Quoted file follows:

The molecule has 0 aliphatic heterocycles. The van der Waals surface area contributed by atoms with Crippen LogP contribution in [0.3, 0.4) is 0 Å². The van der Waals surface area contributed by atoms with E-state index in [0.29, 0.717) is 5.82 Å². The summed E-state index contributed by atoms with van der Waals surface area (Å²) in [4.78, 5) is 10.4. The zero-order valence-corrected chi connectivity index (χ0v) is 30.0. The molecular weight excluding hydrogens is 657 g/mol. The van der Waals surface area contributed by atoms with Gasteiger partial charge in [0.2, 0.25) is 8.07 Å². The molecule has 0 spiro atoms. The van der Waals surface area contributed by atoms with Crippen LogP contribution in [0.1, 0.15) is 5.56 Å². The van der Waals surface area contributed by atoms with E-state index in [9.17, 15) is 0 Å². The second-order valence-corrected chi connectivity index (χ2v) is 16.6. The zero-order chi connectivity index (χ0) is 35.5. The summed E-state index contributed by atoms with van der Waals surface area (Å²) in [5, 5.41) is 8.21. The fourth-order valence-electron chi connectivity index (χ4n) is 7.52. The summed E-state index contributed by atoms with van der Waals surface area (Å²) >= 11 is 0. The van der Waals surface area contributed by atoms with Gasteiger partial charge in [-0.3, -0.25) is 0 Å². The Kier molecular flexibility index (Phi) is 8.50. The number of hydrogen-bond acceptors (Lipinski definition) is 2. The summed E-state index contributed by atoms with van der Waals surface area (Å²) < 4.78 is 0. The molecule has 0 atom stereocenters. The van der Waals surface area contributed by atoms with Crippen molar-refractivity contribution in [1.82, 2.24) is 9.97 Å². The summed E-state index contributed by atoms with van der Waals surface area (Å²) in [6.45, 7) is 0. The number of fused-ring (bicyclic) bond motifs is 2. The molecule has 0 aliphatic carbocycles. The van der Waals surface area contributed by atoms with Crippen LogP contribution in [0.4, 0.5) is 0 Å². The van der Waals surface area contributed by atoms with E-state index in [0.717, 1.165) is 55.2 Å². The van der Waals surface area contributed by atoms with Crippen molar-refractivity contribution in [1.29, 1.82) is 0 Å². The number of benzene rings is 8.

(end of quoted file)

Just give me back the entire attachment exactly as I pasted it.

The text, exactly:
The molecule has 0 aliphatic heterocycles. The van der Waals surface area contributed by atoms with Crippen LogP contribution in [0.3, 0.4) is 0 Å². The van der Waals surface area contributed by atoms with E-state index in [0.29, 0.717) is 5.82 Å². The summed E-state index contributed by atoms with van der Waals surface area (Å²) in [4.78, 5) is 10.4. The zero-order valence-corrected chi connectivity index (χ0v) is 30.0. The molecular weight excluding hydrogens is 657 g/mol. The van der Waals surface area contributed by atoms with Gasteiger partial charge in [0.2, 0.25) is 8.07 Å². The molecule has 0 spiro atoms. The van der Waals surface area contributed by atoms with Crippen LogP contribution in [0.1, 0.15) is 5.56 Å². The van der Waals surface area contributed by atoms with E-state index in [9.17, 15) is 0 Å². The second-order valence-corrected chi connectivity index (χ2v) is 16.6. The zero-order chi connectivity index (χ0) is 35.5. The summed E-state index contributed by atoms with van der Waals surface area (Å²) in [5, 5.41) is 8.21. The fourth-order valence-electron chi connectivity index (χ4n) is 7.52. The summed E-state index contributed by atoms with van der Waals surface area (Å²) >= 11 is 0. The van der Waals surface area contributed by atoms with Gasteiger partial charge in [-0.3, -0.25) is 0 Å². The Kier molecular flexibility index (Phi) is 8.50. The number of hydrogen-bond acceptors (Lipinski definition) is 2. The summed E-state index contributed by atoms with van der Waals surface area (Å²) < 4.78 is 0. The molecule has 0 atom stereocenters. The van der Waals surface area contributed by atoms with Crippen molar-refractivity contribution in [1.82, 2.24) is 9.97 Å². The summed E-state index contributed by atoms with van der Waals surface area (Å²) in [6.45, 7) is 0. The number of fused-ring (bicyclic) bond motifs is 2. The molecule has 0 aliphatic carbocycles. The van der Waals surface area contributed by atoms with Crippen LogP contribution in [0.4, 0.5) is 0 Å². The van der Waals surface area contributed by atoms with E-state index in [0.717, 1.165) is 55.2 Å². The van der Waals surface area contributed by atoms with Crippen molar-refractivity contribution in [1.29, 1.82) is 0 Å². The number of benzene rings is 8.